Characterization of anthropogenic and natural disturbance on vegetated and unvegetated bay bottom habitats in the Corpus Christi Bay National Estuary Program study area




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Benthic habitats can be broadly classified as either vegetated or unvegetated. Seagrasses are the dominant form of submerged vegetation. Vegetated bay bottoms are generally more productive than unvegetated bottoms. Over 85% of seagrasses in Texas occur in estuaries of the Corpus Christi Bay National Estuary Program (CCBNEP) study area. Seagrass ecosystems are noted for high commercial and sport fishery landings. This correlation is often attributed to the high primary and secondary productivity associated with large seagrass beds in the CCBNEP study area. Disturbances, operating at many different scales, however, can profoundly affect benthic processes in estuaries and threaten fishery resources. For example, upper Laguna Madre appears to be undergoing a dynamic transition from a seagrass-dominated to a phytoplankton-dominated system as a result of a brown tide algal bloom. This large scale disturbance has resulted in pronounced changes in the trophic dynamics and relative importance among key plant and animal species within the system. What is not known is if the disturbance in Upper Laguna Madre is natural or influenced by man's activities, or if there are interactive effects due to natural fluctuations in the environment and anthropogenic input. Therefore, there is a need to identify natural and anthropogenic disturbances and characterize effects on benthic habitats. The four most important benthic habitats in the CCBNEP study area are: seagrass beds, oyster reefs, open bay muddy bottoms and shoreline sandy bottoms. Disturbances to benthic habitats are well known. Seagrasses are stressed by nutrient enrichment, propeller scarring, and especially light reduction caused by brown tide, turbidity, and dredging. Oyster reefs are stressed by reduced freshwater inflows and concomitant higher salinities. Bay bottom habitats are a victim of their own bounty. The large economic benefit the CCBNEP region derives from shrimping and sport fishing, which is supported by bay bottom habitats, is at risk due to mechanized harvest. Trawling continually turns over sediment, keeping the benthos in a continual state of low abundance and biodiversity. Bycatch-removes potential food for recreationally and commercially important fish species. Numerous disturbances resulting from human activities and natural events that affect physical, chemical, and biological characteristics of estuarine benthic habitats have been identified within the CCBNEP study area. Examples of human activities include: shrimp harvesting with bottom trawls, commercial tug and barge operations, recreational boating, dredging, altered currents, altered inflow, nutrient and contaminant input, and hydrocarbon exploration and production. Each activity has variable effects on the different types of bay bottom habitats. Examples of natural disturbances include: wind-generated resuspension and deposition of fine sediments, abrupt salinity changes due to direct rainfall and runoff, erosion due to storms, fish mortality due to freezes, long-term climatic changes, and harmful algal blooms.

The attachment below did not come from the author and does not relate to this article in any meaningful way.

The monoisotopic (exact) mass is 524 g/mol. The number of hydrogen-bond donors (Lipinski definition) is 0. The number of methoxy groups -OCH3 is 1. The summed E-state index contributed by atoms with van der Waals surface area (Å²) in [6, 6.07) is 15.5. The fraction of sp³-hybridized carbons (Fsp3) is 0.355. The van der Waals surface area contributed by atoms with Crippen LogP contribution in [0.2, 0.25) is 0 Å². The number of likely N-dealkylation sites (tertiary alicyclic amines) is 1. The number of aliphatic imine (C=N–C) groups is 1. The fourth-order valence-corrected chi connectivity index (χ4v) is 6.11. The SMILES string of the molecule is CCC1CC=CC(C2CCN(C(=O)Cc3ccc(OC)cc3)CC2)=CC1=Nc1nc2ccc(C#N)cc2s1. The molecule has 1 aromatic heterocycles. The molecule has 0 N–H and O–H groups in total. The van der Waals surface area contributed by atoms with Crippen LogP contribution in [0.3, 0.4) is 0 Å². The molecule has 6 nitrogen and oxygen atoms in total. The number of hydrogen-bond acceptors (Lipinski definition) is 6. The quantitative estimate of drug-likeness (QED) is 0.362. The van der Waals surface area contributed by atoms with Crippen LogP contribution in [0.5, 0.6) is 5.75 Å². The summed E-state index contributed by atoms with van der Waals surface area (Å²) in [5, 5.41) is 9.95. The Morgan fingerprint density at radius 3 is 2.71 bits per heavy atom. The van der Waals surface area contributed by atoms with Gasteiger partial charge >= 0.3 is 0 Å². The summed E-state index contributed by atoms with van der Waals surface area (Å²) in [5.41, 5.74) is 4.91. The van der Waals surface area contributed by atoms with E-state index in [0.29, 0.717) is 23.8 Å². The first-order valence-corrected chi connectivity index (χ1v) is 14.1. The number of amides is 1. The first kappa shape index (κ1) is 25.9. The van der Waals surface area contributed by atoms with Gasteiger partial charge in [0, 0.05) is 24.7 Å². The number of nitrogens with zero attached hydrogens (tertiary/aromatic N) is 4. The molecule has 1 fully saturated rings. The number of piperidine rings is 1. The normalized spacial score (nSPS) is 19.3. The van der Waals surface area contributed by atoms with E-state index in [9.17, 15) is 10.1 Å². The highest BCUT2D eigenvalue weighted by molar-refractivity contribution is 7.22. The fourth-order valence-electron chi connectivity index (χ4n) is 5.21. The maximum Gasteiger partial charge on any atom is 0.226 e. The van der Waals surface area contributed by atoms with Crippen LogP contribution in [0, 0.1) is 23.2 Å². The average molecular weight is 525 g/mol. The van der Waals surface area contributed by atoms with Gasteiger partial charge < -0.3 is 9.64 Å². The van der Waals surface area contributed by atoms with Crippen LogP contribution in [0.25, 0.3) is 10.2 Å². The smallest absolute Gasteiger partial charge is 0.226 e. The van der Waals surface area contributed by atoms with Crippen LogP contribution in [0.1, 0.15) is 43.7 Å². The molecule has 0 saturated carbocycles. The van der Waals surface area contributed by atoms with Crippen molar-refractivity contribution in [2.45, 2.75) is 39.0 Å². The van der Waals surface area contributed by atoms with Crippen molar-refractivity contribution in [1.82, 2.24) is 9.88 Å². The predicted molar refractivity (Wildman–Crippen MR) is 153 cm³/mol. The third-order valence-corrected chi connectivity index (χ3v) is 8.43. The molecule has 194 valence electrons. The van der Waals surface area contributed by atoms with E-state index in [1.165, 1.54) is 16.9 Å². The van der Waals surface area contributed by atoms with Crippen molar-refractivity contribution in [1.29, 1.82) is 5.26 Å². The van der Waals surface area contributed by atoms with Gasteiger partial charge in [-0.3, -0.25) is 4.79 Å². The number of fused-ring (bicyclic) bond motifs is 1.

TNRCC Contract Number: 62-000000-38
"May 1998"--Volume 1, leaf 2